5 Safety Advancements that the Government Wants in Every Car

The safer your car, the less you’ll pay for auto insurance, but not every car sold has the latest safety features. Additions like automatic lane departure warnings or adaptive cruise control are already available, but only for more expensive, luxurious vehicles. This makes sense – advanced safety features cost money, so it’s no surprise that less expensive cars have fewer of these features, but accident investigators at the National Transportation Safety Board are fighting to make many of these features a legal requirement in all new cars manufactured.

With the release of their yearly 10 Most Wanted List, the NTSB announced their campaign to raise the standard of safety upheld by auto manufacturers. Taking a staunch stand on this issue, the agency recognizes the high cost of this proposal, but is confident that the inclusion of new safety features could reduce traffic fatalities by half.

The five technologies that follow are at the top of the NTSB’s Most Wanted List, making them the most likely to be required if the NTSB’s campaign is successful.

1. Lane Departure Warning

More common than the other items on this list, lane departure warnings have been available in cars since 2001, and since then, the simple audible warning has evolved into a system that can actually take control of your steering wheel and correct your bearing if it senses danger. Less expensive versions of this system may simply notify drivers if it’s unsafe to switch lanes, but experts predict that adding this feature could costs as much as $3,000 per car. Systems like this inadvertently make you a safer driver, and that could lower your liability insurance rates, but the initial investment could scare some buyers off.

2. Forward Collision Warning

Found mostly in more expensive vehicles, forward collision warning systems take advantage of an array of sensors that will alert the driver when other vehicles stop too quickly or enter your blind spot. Particularly useful in preventing rear-end collisions and making it safer to drive through fog, this technology is still missing from most vehicles. Luckily, adding this feature may be as inexpensive as $1,000 per car.

3. Adaptive Cruise Control

We talk about self-driving cars a lot, but many consumers aren’t aware that you can already buy a “self-driving car”. Completely autonomous cars still aren’t available to the public, of course, but vehicles with adaptive cruise control can already provide the basic autonomous experience under certain conditions. In simpler terms, a variety of sensors allow the vehicle to accelerate, brake, turn, and switch lanes without human intervention, but only on the highway. While interesting, this is an extremely expensive and fairly recent technology that we likely won’t see in budget vehicles for some time. All the same, the NTSB thinks it should be standard, and when you consider the lives it would save, it’s easy to see why.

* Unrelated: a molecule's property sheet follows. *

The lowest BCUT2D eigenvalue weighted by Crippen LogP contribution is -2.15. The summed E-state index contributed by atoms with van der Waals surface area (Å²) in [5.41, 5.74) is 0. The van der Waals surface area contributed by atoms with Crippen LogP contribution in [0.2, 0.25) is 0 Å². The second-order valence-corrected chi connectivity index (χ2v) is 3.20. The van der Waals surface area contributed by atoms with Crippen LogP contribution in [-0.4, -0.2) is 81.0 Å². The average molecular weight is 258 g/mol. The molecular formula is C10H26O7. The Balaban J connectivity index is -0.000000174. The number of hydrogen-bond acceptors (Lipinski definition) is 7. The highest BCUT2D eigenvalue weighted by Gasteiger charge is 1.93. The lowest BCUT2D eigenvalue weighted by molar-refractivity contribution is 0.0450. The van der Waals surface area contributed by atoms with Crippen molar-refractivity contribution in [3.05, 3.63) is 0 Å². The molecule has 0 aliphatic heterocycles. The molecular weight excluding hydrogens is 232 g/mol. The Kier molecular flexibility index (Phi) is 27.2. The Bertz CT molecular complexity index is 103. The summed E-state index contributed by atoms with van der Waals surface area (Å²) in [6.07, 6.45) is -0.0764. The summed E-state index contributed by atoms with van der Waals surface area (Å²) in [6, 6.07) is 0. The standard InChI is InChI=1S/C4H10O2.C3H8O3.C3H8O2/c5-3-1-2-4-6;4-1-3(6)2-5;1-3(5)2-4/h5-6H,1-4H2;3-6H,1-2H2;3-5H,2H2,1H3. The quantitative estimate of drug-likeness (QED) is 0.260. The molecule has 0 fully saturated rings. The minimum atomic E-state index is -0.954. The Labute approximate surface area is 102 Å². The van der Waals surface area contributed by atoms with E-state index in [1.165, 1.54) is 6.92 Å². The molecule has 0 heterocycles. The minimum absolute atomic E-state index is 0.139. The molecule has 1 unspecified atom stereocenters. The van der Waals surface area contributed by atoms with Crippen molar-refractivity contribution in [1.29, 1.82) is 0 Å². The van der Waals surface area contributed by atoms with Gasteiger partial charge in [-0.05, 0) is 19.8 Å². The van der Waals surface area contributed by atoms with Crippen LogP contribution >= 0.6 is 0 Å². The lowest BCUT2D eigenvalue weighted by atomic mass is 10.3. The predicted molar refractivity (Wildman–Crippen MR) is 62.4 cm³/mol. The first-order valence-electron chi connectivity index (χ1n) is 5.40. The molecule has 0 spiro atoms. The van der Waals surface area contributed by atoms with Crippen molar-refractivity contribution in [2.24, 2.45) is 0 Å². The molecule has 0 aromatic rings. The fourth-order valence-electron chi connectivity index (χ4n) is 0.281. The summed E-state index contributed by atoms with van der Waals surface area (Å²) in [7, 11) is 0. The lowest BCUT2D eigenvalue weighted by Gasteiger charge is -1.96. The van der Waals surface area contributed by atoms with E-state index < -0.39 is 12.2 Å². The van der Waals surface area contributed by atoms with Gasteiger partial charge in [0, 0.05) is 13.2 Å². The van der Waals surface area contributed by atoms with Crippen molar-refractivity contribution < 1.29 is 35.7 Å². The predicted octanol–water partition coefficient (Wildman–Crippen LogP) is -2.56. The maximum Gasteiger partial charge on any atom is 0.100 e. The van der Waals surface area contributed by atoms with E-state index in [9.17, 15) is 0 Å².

4. Automatic Braking

Automatic braking systems are capable of preventing serious injury or death before a collision ever occurs. Also known as “pre-collision systems”, these automatic braking systems are simple and unobtrusive, simply applying the brakes in dangerous situations without human input.

5. Electronic Stability Control

This system might not sound as futuristic as adaptive cruise control, and it may not be as advanced as many of the other options on this list, but it might be the most essential and cost-effective option. By automatically applying the brakes, a vehicle with electronic stability control can sense high-pressure situations and help you regain control of your vehicle under poor driving conditions.

What technologies do you think should be required in all vehicles manufactured? Are you worried about the increasing cost of budget vehicles? Let us know in the comments section below, and call or click today for all of your California auto insurance needs.

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5 Safety Advancements that the Government Wants in Every Car
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Driving a safer car can save you on auto insurance rates, and one government agency wants to raise the standard of safety.
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